Thursday, 27 August 2015

In search of Painted Ladies

The weather has been so "un-summery" most of the time in July and August that a large irruption of migrant Painted Ladies was always unlikely this year.

But determined to get a year tick, earlier this week, I spent a good few hours around Boulmer Steel trying to locate one or two.
The strong south westerlies led the few I saw, to seek the shelter of the boulder clay bank at the very edge of the shore.

But thankfully the lure of Knapweed nectar eventually enticed one individual into a photo -opportunity.


Wednesday, 19 August 2015

Holy Island early migrants

Looking at the weather charts we noticed a high over Scandinavia and a low over Britain with rain and northeasterlies yesterday, this promised maybe a few good birds for today, so early on we headed for Holy Island. Our first port of call was the Snook and after 10 minutes we were checking out the garden at Snook House, Keith caught a glimpse of an interesting warbler, which eventually came out into the open and proved to be an Icterine Warbler, our first in Northumberland since 2008, this was a great start and boded well for the rest of the day. Our next stop was at the Half Moon slack, here we carefully walked up either side of the bushes and eventually found our second rarity of the day in the form of a juvenile Barred Warbler, it flew into a bush and joined another bird which also turned out to be a Barred Warbler, we left them in peace and continued on only to come across a third bird. We next headed for the Village and gravitated towards The Straight Lonnen, very little was seen except a female Marsh Harrier cruising about over the nearby fields, on reaching the Willows at the far end we noticed several birds moving about, one was a Pied Flycatcher along with Willow Warbler and Chiffchaff, the final bird of the day was, yes you've guessed it a Barred Warbler, our 4th of the day, bring on the autumn!.      

Monday, 20 July 2015

Waders on the move

July starts seeing large numbers of waders starting to move.  This was the case yesterday on the WeBs count at Fenham le Moor.  The first flocks of summer plumage Knot, Dunlin and Bar-tailed godwits were present on the mudflats.  The Knot and Dunlin were particularly vociferous - calling Knot is not something you hear everyday.  There were even some Dunlin display calling - obviously confused by the cool Northumbrian weather!  There were also reasonable numbers of local breeders such as Lapwing, Curlew and Oystercatcher.

Supporting cast included 2 Whimbrel, 2 Pale-bellied and one Dark bellied Brent, 1 Little egret, 2 Goosander, 2 Great crested grebes and three Grey partridge.  Good views could be had of Tree sparrows around the hide.

Two Yellow wagtails were on wires on the west side of Chatton.

Friday, 10 July 2015

Double trouble

Red Squirrels are cute at the best of times but when you get a glimpse of them really going crazy it is something very special. Today very early I was walking to start work at the school and on rounding a corner in the village I was confronted by 2 Red Squirrels chasing each other, this activity saw them end up in some shrubs and I thought that was the end of the entertainment. Wrong, as I reached the school gates they re-appeared and began chasing each other once again, this time however I was caught up in the middle as they ran in circles around my legs, through the gate then back around me.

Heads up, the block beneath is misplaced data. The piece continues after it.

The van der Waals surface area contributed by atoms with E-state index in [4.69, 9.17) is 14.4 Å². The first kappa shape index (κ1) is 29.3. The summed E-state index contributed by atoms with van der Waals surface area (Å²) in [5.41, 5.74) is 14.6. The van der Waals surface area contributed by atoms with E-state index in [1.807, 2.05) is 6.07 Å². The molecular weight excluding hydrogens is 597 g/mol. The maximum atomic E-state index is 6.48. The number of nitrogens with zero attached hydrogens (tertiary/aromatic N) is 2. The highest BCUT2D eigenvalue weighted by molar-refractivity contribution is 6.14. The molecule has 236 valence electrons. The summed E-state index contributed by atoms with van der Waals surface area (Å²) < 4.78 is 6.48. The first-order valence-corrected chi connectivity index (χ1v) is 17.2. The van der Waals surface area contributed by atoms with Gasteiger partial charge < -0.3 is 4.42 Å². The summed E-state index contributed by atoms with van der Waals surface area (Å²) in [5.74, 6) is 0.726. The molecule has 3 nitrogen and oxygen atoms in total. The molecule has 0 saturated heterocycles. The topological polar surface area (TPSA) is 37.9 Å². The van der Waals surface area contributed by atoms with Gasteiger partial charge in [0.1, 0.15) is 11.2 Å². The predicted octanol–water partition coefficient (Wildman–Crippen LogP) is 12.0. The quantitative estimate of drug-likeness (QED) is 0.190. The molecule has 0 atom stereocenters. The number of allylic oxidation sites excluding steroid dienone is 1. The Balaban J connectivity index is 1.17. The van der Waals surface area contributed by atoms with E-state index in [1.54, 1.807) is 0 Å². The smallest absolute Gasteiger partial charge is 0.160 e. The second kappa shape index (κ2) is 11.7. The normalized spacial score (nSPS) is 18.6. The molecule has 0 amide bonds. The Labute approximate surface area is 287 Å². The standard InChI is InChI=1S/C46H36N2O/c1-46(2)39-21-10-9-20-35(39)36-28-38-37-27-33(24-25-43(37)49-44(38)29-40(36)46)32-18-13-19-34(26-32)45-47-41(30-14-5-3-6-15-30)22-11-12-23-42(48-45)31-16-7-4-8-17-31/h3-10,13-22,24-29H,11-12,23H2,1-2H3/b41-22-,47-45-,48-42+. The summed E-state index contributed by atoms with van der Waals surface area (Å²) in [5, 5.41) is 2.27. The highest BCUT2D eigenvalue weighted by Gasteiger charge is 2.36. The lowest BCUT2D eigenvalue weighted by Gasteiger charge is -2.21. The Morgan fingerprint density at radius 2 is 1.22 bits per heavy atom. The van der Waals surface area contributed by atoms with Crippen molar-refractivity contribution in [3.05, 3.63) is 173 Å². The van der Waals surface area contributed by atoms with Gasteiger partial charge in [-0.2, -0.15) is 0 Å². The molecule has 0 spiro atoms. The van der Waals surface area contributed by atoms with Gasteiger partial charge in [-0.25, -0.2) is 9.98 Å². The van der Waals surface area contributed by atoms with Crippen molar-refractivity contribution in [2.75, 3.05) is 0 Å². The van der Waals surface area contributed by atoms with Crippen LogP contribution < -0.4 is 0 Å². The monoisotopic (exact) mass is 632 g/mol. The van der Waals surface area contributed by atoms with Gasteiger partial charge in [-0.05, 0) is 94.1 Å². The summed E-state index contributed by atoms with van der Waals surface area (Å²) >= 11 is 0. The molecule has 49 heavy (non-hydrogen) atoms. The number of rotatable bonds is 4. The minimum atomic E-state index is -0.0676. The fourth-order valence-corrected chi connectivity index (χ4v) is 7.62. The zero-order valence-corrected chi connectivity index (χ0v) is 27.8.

Eventually common sense prevailed and the one with the pale coloured tail ran off into a nearby tree, the one with the dark tail leapt onto a wall next to me and from a distance of about 2 metres stared at me before also making it's exit into a nearby garden. The whole episode lasted only a couple of minutes but seemed to last much longer and it made me think how lucky I was but also how lucky they were that I wasn't a predator.

Wednesday, 1 July 2015

Arrows and kites

A red kite was seen flying along Glanton main street yesterday morning.  This is the second record of a kite in the area with another/same bird seen at the Bridge of Aln about two weeks ago.  The Glanton bird was wing-tagged but unsure of colour.

Vegetation surveying in the College Valley produced a number of species of interest.  A small wet flush on the side of St Cuthbert's Way held Quaking grass and Marsh arrowgrass.  The latter looks more akin to a grass than a flowering plant.  Other species of interest included my first small pearl bordered fritillary butterfly of the year, at least 3 whinchats, a wide range of micro-moths and a good range of beetles including a very large click beetle (unfortunately no photo)

Wednesday, 24 June 2015

Winged Wonders


In spite of the non summery weather and particularly the lack of sunshine, Banded Demoiselle damselflies have emerged on the River Aln near Lesbury, at roughly the same time as last year

Having spent 2 years as Larvae living in water and breathing through gills, there are now adults of both sexes, who have emerged from the water and taken on wings to breathe the same air as us

Their life expectancy as adults is between 2 and 8 weeks, just enough  time to breed and continue the cycle of life

They truly are winged wonders

Wednesday, 10 June 2015

Nocturnal

A late evening visit to Beanley Moor proved very productive,as I sat taking in the sounds of Owls hooting and Grey Herons croaking as they flew over like something out of Jurassic Park, I slowly began to hear other things 3 Cuckoos calling from different places at the same time, the calls were mainly he familiar "cuckoo" but also a bubbling trill which would indicate a female. This went on for sometime before silence reigned once more, then as a final flourish just as I was about to leave came the unmistakable churring call of a Nightjar, all was silence apart from this one weird yet wonderful sound.